Accounting for Good backs business degree for Indigenous students
Financial management services firm Accounting for Good will support a new business degree designed specifically for Aboriginal and Torres Strait Islander professionals by offering a prize for the top student in the UTS Business School program.
The first group of students in the Bachelor of Business Administration (Indigenous) began their studies earlier this year, and the inaugural award of the Accounting for Good Prize will be made in 2016.
The BBA program is aimed at Indigenous professionals who already have valuable experience but want to add a degree qualification to their CV. The executive-style course is primarily for emerging leaders and aspiring executives, managers and administrators from the private sector, the public sector and community-based organisations.
Accounting for Good is a financial management services firm that partners with not-for-profits. It is part of the Matrix on Board Group, which has been helping to build management and financial capability within NFP organisations since 1997.
'I have seen great things happen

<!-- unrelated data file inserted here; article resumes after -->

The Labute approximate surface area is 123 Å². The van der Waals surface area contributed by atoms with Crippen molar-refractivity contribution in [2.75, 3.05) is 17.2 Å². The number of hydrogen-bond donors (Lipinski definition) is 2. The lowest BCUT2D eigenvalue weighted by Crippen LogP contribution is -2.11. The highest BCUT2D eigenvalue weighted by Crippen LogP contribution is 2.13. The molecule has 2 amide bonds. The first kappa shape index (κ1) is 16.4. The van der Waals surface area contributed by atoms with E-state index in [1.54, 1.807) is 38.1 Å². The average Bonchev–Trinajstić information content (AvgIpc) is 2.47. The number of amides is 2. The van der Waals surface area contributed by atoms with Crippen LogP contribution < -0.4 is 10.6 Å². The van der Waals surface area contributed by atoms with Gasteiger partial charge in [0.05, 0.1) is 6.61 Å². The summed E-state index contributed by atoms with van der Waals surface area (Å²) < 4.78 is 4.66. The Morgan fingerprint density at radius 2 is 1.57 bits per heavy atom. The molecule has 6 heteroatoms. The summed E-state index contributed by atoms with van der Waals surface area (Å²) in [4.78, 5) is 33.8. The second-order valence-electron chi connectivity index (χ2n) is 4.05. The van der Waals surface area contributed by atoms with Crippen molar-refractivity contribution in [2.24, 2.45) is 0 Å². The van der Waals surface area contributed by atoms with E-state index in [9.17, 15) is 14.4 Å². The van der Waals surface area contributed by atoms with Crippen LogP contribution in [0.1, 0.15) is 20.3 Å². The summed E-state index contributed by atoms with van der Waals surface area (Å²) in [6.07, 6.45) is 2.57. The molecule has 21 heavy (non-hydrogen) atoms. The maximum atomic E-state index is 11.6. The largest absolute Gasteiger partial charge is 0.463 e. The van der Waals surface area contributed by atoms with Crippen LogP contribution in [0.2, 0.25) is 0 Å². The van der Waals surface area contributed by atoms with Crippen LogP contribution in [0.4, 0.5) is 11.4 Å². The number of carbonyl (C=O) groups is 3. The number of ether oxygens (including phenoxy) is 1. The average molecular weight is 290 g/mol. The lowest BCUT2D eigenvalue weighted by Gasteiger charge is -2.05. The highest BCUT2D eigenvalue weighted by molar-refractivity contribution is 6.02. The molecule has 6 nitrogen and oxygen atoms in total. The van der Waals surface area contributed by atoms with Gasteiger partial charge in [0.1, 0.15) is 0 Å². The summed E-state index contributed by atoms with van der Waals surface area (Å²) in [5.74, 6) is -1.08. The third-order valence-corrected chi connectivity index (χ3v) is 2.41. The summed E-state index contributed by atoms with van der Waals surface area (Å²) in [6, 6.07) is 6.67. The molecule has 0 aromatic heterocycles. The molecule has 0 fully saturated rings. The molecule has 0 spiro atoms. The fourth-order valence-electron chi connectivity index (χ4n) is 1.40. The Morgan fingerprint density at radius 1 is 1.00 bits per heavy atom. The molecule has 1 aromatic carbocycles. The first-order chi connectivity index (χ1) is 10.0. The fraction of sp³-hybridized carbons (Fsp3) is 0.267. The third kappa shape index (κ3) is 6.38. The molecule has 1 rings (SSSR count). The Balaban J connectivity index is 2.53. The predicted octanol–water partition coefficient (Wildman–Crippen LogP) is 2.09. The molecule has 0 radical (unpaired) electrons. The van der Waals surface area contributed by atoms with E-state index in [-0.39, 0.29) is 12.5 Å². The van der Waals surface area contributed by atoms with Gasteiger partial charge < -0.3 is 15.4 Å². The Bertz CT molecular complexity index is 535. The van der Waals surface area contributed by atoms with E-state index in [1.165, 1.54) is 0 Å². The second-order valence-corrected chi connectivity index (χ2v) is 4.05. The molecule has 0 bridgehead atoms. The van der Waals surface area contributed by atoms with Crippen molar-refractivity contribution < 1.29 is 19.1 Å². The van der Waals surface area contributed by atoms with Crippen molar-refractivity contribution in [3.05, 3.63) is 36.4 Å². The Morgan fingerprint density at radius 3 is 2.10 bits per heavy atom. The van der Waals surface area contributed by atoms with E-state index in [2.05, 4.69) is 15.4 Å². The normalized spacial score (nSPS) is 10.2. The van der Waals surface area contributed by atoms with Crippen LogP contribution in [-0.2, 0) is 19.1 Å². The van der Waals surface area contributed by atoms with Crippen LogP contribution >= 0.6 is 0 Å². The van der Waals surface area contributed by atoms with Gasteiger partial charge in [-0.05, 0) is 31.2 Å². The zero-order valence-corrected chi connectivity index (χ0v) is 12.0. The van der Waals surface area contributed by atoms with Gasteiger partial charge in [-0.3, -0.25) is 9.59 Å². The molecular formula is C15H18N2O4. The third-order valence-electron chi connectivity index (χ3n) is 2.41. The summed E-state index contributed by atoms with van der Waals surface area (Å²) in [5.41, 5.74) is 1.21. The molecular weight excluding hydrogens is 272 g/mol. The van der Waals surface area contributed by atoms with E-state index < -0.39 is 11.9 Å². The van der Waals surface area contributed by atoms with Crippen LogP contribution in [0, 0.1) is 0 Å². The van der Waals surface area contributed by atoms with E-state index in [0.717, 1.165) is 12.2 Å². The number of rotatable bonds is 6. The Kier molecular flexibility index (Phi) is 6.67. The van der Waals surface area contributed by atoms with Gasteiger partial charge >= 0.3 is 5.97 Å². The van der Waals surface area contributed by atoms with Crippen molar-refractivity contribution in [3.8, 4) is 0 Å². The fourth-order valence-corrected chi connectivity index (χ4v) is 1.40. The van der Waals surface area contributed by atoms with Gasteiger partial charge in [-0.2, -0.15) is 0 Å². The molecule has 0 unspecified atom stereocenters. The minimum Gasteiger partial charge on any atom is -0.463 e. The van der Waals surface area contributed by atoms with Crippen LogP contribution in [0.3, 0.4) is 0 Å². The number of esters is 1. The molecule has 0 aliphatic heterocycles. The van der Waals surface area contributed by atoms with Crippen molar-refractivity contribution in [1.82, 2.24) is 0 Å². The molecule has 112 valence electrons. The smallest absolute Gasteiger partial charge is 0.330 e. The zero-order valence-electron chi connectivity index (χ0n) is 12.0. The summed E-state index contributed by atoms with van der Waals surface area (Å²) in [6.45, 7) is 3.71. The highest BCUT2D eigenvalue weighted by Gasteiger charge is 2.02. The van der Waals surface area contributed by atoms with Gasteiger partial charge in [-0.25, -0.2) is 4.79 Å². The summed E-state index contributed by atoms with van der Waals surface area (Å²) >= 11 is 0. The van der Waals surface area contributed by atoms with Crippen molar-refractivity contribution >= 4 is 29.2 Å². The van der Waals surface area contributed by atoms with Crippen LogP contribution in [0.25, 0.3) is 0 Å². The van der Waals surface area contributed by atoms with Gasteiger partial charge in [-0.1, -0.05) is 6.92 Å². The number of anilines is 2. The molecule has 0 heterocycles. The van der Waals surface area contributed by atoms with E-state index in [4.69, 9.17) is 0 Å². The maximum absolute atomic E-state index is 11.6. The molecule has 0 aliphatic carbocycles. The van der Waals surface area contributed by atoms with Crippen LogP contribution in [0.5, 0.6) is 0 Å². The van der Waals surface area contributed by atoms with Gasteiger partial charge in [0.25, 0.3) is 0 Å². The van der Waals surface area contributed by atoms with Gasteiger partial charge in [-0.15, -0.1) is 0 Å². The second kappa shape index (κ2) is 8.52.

when not-for-profits take control of their destinies
through good planning and diligent execution'
“I have seen great things happen when not-for-profits take control of their destinies through good planning and diligent execution,” Accounting for Good chief executive Morri Young says. “The BBA will help that to occur as graduates take their new skills and expertise back to organisations.”
Sonya Pearce, Indigenous Program Coordinator at UTS Business School, welcomed support for the BBA from Accounting for Good. “We share a common interest in providing people with the tools they need to make informed and ethical decisions, so they can advance the good work of Indigenous services and organisations,” she says.
The BBA covers the core functions of business administration, including accounting, finance and management. It is taught in residential mode, where students attend classes at UTS for three six-day blocks per semester as part of their studies. This gives students the flexibility of studying while continuing to work and balance other responsibilities.
The degree – involving the equivalent of three years full-time study – is aimed at people seeking to move into senior or executive positions and builds on students’ existing workforce expertise and community knowledge. The initial group of students ranges in age from people in their 20s through to their 50s, with backgrounds as diverse as government and the mining industry.
Photo: From left, Sonya Pearce, Morri Young and UTS Business School Development Manager Ian Larkham - Image Credit: Nathan Rodger